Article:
The more Jews were attacked, whether in Israel or outside of Israel, the more committed I became, expressing my commitment through articles and letters to those expressing damaging sentiments towards the Jewish people, while also writing articles acknowledging our supporters.  Every time I heard “Free Gaza” I felt more and more compelled to shout to the world that the people of Gaza needed to be freed from Hamas not from Israel.  Every time the United Nations revealed its bizarrely obvious bias against Israel I wanted to write something to expose it.  Why?  Partially because it was cathartic, but even more because I wanted to make sure everyone I could reach would know the truth, and once I began to do that, there was no turning back.  With every missile fired at Israel, with every fatality including the 64 members of the IDF fighting to preserve Israel’s survivor, my commitment grew stronger.

Recognizing the need for unity with more than just the Jewish community, I created the Global Coalition for Israel on Facebook as a means of showing a cohesive support for the State of Israel. One month later the group is at 1300 and growing daily.  When the summer began I was worried about when I was going to get to the beach, lay in the sun and get to barbecues.  I’m not saying that I didn’t do those things to some extent during the summer of 2014, but they all took a back seat to something more important.  My new activism.  Watching CNN and FOX on a daily basis to get the news coming from the region, researching websites and news sources online, and meeting people with stories to tell from Israel and Europe, the summer of 2014 became something I never expected it would become, it became my Summer of Gaza.

HOW TO BUY THE BOOK

CLICK TO JOIN “THE GLOBAL COALITION FOR ISRAEL” ON FACEBOOK

Follow Holland’s Heroes on Twitter @hollandsheroes

 

 

 


A Terrifying Question

photo-8This is a post I was reluctant to write because it poses a question I am so hesitant to ask. Let me start by saying this. To my brothers and sisters in Israel, if your nerves are on edge and the suggestion of something terrifying will be unpleasant for you to read, please stop reading this now and move on to something else.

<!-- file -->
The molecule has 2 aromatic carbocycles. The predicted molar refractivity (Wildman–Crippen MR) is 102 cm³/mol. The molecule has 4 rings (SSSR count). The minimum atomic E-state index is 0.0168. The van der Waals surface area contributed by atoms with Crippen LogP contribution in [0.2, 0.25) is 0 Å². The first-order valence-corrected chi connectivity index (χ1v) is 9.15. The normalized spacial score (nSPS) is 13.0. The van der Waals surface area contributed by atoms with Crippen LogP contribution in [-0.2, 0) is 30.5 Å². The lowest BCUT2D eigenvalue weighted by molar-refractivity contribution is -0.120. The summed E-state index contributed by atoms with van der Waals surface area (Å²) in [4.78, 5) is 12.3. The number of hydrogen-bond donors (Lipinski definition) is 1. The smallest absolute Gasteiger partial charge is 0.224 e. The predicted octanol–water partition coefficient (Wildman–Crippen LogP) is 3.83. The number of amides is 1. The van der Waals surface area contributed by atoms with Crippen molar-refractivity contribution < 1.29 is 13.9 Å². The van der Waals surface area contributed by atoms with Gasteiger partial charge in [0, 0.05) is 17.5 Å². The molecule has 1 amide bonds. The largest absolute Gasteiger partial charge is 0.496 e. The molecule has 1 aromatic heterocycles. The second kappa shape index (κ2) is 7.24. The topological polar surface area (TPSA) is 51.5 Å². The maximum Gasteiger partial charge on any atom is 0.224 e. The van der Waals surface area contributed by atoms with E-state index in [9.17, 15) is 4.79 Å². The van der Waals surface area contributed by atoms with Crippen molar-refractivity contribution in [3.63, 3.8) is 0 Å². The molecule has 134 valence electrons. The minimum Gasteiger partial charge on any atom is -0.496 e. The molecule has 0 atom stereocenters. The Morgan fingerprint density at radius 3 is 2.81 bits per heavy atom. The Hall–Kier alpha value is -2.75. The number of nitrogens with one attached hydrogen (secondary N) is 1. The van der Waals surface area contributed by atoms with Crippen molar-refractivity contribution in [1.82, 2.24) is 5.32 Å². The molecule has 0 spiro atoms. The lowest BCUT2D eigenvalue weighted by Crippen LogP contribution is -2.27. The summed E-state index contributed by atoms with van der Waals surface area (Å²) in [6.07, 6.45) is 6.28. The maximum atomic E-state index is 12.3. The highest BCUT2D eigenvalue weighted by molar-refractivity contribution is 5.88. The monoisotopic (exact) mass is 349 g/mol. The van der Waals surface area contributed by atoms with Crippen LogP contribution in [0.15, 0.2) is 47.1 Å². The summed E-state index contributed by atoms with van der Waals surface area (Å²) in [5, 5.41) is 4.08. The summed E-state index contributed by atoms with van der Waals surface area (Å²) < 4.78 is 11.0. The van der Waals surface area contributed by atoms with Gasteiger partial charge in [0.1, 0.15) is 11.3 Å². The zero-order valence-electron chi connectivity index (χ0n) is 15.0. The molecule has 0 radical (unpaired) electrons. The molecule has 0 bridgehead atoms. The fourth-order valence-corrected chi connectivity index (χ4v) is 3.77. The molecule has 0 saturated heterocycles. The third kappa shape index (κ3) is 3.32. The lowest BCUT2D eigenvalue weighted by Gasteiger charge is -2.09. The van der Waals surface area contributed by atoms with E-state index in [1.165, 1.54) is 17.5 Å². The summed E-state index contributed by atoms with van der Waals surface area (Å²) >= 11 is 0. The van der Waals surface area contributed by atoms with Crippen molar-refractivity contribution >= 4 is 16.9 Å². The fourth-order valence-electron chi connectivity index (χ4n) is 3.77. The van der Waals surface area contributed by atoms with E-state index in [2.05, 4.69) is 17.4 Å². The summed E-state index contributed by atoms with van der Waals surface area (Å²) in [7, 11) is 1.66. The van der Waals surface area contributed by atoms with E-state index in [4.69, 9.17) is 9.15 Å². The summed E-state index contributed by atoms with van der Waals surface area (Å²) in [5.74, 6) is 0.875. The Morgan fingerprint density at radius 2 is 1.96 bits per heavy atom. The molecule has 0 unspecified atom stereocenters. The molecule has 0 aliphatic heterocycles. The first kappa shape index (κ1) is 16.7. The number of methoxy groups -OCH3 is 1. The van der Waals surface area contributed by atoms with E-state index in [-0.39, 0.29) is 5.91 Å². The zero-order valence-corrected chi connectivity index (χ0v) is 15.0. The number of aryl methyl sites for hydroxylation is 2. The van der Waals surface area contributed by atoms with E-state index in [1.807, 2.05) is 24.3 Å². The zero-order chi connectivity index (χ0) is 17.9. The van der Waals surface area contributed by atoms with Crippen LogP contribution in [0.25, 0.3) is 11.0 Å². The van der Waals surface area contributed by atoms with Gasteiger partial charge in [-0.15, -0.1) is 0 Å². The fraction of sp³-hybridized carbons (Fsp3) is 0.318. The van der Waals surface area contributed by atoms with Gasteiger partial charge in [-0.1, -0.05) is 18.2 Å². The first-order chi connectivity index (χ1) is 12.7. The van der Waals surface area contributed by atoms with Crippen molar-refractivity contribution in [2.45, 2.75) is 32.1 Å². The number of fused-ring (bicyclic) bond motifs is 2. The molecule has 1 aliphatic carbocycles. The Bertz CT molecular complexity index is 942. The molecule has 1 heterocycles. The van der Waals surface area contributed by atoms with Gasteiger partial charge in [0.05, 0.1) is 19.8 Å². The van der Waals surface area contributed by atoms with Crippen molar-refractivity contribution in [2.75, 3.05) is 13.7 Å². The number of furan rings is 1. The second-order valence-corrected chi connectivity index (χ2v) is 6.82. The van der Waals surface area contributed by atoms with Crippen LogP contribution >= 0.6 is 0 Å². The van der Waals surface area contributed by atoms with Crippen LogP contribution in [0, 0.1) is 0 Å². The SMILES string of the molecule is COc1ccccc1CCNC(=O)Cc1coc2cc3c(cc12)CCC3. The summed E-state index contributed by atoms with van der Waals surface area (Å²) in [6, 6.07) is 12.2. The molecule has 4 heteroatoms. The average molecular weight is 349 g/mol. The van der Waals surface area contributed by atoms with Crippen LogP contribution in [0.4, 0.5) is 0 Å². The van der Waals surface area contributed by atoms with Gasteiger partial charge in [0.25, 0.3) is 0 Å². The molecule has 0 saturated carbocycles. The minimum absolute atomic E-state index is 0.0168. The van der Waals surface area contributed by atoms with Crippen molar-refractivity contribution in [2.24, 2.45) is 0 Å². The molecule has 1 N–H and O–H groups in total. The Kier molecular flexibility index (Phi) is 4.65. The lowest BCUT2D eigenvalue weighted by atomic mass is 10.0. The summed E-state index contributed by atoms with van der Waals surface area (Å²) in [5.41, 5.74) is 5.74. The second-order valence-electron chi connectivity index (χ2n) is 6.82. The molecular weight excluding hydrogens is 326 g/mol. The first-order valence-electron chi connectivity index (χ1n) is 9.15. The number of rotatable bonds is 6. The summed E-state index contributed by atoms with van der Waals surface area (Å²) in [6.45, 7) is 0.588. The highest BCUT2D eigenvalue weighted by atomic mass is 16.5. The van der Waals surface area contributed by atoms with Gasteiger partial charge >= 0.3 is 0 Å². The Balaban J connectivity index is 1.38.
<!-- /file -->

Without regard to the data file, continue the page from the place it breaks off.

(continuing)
It’s the question people are afraid to ask, but needs to be addressed. Now that we know of the terror tunnels that exist from Gaza to Southern Israel, how do we know that similar tunnels are not being built to Israel’s north and to Israel’s east? The news out of Israel now is that recently captured Hamas terrorists revealed a plot to send terrorists trough these tunnels this coming Rosh Hashana, just under 2 months from now and murder and kidnap as many Israelis as possible. Israel is surrounded by people committed to her destruction and to think that it is not at least a reasonable possibility that there are tunnels on other borders would be irresponsibly naive. I posed the question to an Israeli family member of mine and his response was quick and succinct. He basically believes the Israeli government now assumes, as does he, that terror tunnels are being or have been built on other borders as well.

Let me be very clear. I am proposing a question, not providing verified information. But knowing the barbarism of the enemy, and understanding that the enemy is on more than just one front, to ignore the possibility could be devastating.

It must be emphasized and can’t be said enough, that despite the horrific tragedy of the kidnapping and murder of the 3 Yeshiva boys, their death has come to have incredible meaning. Their murders triggered this campaign that discovered this evil plot to kill thousands of Jewish residents of southern Israel. The lives saved by their deaths is something quite astounding and makes their memory even more special to everyone.

CLICK TO JOIN “THE GLOBAL COALITION FOR ISRAEL” ON FACEBOOK

Follow Holland’s Heroes on Twitter @hollandsheroes


My personal memory of a Jewish Teen Icon: A cousin’s response

On September 16 I wrote a piece about the tragic death of Ari & Sari Horowitz who had been struck by a car and killed on the way home from synagogue earlier that day, the day before Rosh Hashana, the Jewish New Year.  Today I was contacted by Ari’s cousin who sent me a copy of his very moving words spoken at the funeral in Israel.  Scroll down to the comments to read this moving eulogy.  My thanks to Yoni Reif and my deepest condolences for your loss.

https://hollandsheroes.com/2012/09/16/my-personal-memory-of-a-jewish-teen-icon/